Having established that $p$ and $q$ must be real-valued if $L$ is self-adjoint, we finally look at the boundary conditions. Two integrations by part yield

\begin{align} \int_a^b u(p\overline{v}')'\,d\lambda &= u(p\overline{v}')\biggr\rvert_a^b - \int_a^b u'(p\overline{v}')\,d\lambda \\ &= u(p\overline{v}')\biggr\rvert_a^b - (pu')\overline{v}\biggr\rvert_a^b + \int_a^b (pu')'\overline{v}\,d\lambda, \end{align}

and the self-adjointness of $L$ means the boundary terms cancel, i.e. we have

$$u(b)p(b)\overline{v'(b)} - u(a)p(a)\overline{v'(a)} = u'(b)p(b)\overline{v(b)} - u'(a)p(a)\overline{v(a)},$$

or, after rearranging,

$$p(b)\bigl(u(b)\overline{v'(b)} - u'(b)\overline{v(b)}\bigr) = p(a)\bigl(u(a)\overline{v'(a)} - u'(a)\overline{v(a)}\bigr)\tag{5}$$

for all $u,v\in C^2[a,b]$ satisfying the boundary conditions. Let $w \colon [a,b] \to [0,1]$ be a smooth function with $w(t) = 0$ for $t \leqslant \frac{2a+b}{3}$ and $w(t) = 1$ for $t \geqslant \frac{a+2b}{3}$. Then if $u\in C^2[a,b]$ satisfies the boundary conditions, so do $w\cdot u$ and $(1 - w)\cdot u$, and replacing $u$ with $w\cdot u$ resp. $(1-w)\cdot u$ we see that $(5)$ can only hold if

$$u(b)\overline{v'(b)} = u'(b)\overline{v(b)}\quad\text{and}\quad u(a)\overline{v'(a)} = u'(a)\overline{v(a)}$$

for all $u, v \in C^2[a,b]$ satisfying the boundary conditions. In particular, taking $v = u$, it follows that $u'(a)\overline{u(a)}, u'(b)\overline{u(b)} \in \mathbb{R}$ for all admissible $u$. If $\alpha = 0$ or $\beta = 0$, the condition $\alpha\overline{\beta} = \overline{\alpha}\beta$ trivially holds, and if $\alpha\beta \neq 0$, the boundary condition yields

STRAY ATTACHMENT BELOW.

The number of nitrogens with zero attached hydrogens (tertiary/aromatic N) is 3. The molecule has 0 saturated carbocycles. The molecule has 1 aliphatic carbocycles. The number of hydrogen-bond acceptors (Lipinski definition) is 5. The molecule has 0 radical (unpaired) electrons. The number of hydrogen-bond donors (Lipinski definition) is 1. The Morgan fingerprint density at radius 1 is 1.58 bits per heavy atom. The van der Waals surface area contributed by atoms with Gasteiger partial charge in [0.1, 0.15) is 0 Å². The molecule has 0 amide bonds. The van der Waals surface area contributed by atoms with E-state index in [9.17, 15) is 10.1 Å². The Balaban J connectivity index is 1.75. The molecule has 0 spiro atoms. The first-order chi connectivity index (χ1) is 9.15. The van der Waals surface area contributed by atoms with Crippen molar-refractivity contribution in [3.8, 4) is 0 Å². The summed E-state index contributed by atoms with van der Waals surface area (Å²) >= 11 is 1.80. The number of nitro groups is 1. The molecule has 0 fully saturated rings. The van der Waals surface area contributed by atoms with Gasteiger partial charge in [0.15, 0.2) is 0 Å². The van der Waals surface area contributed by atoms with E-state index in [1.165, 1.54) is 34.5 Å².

$$\alpha\overline{\beta} \lvert u(a)\rvert^2 = - \lvert\beta\rvert^2 u'(a)\overline{u(a)}$$

after multiplication with $\overline{\beta u(a)}$. Choosing $u$ with $u(a) \neq 0$ then yields $\alpha\overline{\beta} \in \mathbb{R}$. The argument for $\gamma\overline{\delta} \in \mathbb{R}$ is the same.

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    $\begingroup$ $\left[\begin{array}{cc}u(a) & u'(a) \\ v(a) & v'(a)\end{array}\right]$ has $0$ determinant because $\left[\begin{array}{c}\alpha \\ \beta\end{array}\right]$ is a non-trivial element of the null space of this matrix. That simplifies the argument a little. $\endgroup$ – DisintegratingByParts Dec 29 '16 at 22:32
  • $\begingroup$ Can anyone explain how the expression in (1) comes up? $\endgroup$ – mudok Oct 16 '17 at 5:58
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    $\begingroup$ @mudok The assumed self-adjointness of $L$ yields $\int_a^b L(u)\cdot \overline{v}\,dt = \int_a^b u\cdot \overline{L(v)}\,dt$. Since $\overline{f'(t)} = (\overline{f})'(t)$, the latter is $\int_a^b u\bigl(\overline{q}\cdot \overline{v} - (\overline{p}\cdot \overline{v}')'\bigr)\,dt$. Integration by parts then moves the derivatives back to $u$. $\endgroup$ – Daniel Fischer Oct 16 '17 at 11:18
  • $\begingroup$ Sir, I had previously done the same computation as you just said but I could not get rid of the term $\overline{p}(u'\bar{v}-u\bar{v}')|_a^b$ in the integration by parts in (1). $\endgroup$ – mudok Oct 16 '17 at 16:33
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    $\begingroup$ @mudok We are not looking at functions such that $L(u) = f$ for some given $f$, so we don't have a "uniqueness of solutions of differential equations" theorem. We are looking at the operator $L$ defined on the space $X = \{ u \in C^2([a,b]) : \alpha u(a) + \beta u'(a) = 0 = \gamma u(b) + \delta u'(b)\}$. And in that space, there are a lot of functions with $u(a) = u'(a) = u(b) = u'(b) = 0$. $\endgroup$ – Daniel Fischer Oct 17 '17 at 17:25